. Santa Rosalia in an effort to relieve
, General Trevino's tired troopsac
cording to General Gonzales, com
manding the Carranza garrison here.
General Murguia ordered the cavalry
to proceed by the shortest trail, leav
ing the main column at the railroad,
according to a wireless message re
ceived by General Trevino at Chihua
hua and transmitted here by tele
cranh. Carranza officers here are elated at
the prospect of Murguia's men reach
ing the scene ot tne Dattie Detore yitia
retires and express the hope that Villa
and his chiefs will be captured in the
generaldrive. .
The battle, -which opened at
o'clock this morning, still is in progress-,
but communication with the bor
der continues uninterrupted. General
Trevino, after sending a message tell
ing of tne resumption ot the lighting,
took the field in person.
No details of the attack had been
received at military headquarters up
to lu oclocK today,
Carranza Officers Killed.
El Paso, Tex, Nov. 25. Soriano
Bravo, Mexican consul, today re
ceived a message from General Ja
cinto B. Trevino, commanding at Chi
huahua City, saying Villa renewed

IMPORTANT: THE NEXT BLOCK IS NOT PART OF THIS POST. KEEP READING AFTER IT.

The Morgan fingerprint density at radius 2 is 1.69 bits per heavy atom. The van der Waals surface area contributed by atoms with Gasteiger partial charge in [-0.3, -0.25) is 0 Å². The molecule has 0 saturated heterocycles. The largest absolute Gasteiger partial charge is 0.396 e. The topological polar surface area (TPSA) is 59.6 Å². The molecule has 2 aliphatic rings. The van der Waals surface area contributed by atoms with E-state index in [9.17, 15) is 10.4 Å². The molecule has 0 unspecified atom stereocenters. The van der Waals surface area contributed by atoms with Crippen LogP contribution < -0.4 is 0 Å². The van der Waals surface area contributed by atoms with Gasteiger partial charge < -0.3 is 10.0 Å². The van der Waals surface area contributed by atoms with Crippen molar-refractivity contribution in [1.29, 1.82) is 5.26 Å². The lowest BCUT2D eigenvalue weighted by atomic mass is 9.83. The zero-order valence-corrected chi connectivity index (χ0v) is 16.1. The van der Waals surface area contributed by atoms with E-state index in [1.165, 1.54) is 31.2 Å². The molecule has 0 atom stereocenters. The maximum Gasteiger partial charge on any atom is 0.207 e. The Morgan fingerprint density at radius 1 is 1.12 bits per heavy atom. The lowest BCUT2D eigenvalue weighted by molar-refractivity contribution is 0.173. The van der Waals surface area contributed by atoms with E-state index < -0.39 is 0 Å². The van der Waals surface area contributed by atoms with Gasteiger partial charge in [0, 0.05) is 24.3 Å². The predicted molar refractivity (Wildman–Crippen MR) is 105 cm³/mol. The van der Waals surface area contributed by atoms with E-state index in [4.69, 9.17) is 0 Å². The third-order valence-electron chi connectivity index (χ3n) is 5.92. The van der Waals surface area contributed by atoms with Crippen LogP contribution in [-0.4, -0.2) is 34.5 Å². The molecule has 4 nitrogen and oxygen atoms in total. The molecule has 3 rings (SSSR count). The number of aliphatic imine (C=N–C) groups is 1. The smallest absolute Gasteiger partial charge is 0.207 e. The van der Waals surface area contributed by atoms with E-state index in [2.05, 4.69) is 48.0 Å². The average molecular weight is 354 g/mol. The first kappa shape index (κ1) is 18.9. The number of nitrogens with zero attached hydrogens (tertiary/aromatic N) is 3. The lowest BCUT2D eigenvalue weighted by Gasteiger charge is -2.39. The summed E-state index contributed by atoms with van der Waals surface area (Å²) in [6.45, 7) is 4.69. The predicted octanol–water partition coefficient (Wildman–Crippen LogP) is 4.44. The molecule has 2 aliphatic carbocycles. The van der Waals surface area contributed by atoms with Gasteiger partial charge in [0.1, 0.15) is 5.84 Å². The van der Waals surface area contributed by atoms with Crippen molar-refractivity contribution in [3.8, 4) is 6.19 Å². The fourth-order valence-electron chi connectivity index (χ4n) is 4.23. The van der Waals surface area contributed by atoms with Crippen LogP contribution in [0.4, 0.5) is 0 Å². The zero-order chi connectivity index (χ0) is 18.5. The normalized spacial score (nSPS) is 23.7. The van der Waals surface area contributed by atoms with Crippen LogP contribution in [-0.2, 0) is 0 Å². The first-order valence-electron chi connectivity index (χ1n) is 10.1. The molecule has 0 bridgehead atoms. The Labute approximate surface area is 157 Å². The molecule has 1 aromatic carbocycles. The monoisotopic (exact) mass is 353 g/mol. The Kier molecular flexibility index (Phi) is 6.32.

his attack at 4 o'clock this morning
and giving the names of the following
de facto government officers included
in the casualty list:
Killed Lieutenant Colonel Ulizes
Mier, General M. GandaraP Second
Captain Kudulpho labello and Lieu
tenant Elpidio Garza, the latter two
officers of General Trevino's staff.
Wounded Colonel Borquez.
President Wilson's
Cold Much Better
Washington, Nov. 25. President
Wilson, who cancelled his plans for
attending the Army-Navy game in
New York today because of a cold,
was better today. While he had no
engagement, Dr. C. T. Grayson, his
physician, thought lie was well
enough to take an automobile ride
this afternoon. . .
The Weather .
For Nebraska Fair and warmer.
Temperature at Omaha Venter day.
Hour. DeB,
5 A. m '34
6 a. m 84
7 a. m . 33
8 a. m t...... 32
a. m 33
10 a. m 35
11 u. m 3fi
13 m 41
1 i. m..... 43
2 P. m 46
3 P- m , 46
4 p. m,. ,.,,..,,, 47
t a. m .i. 45
I p. ru... 43
1 P. m. 4i
Comparative Local Record.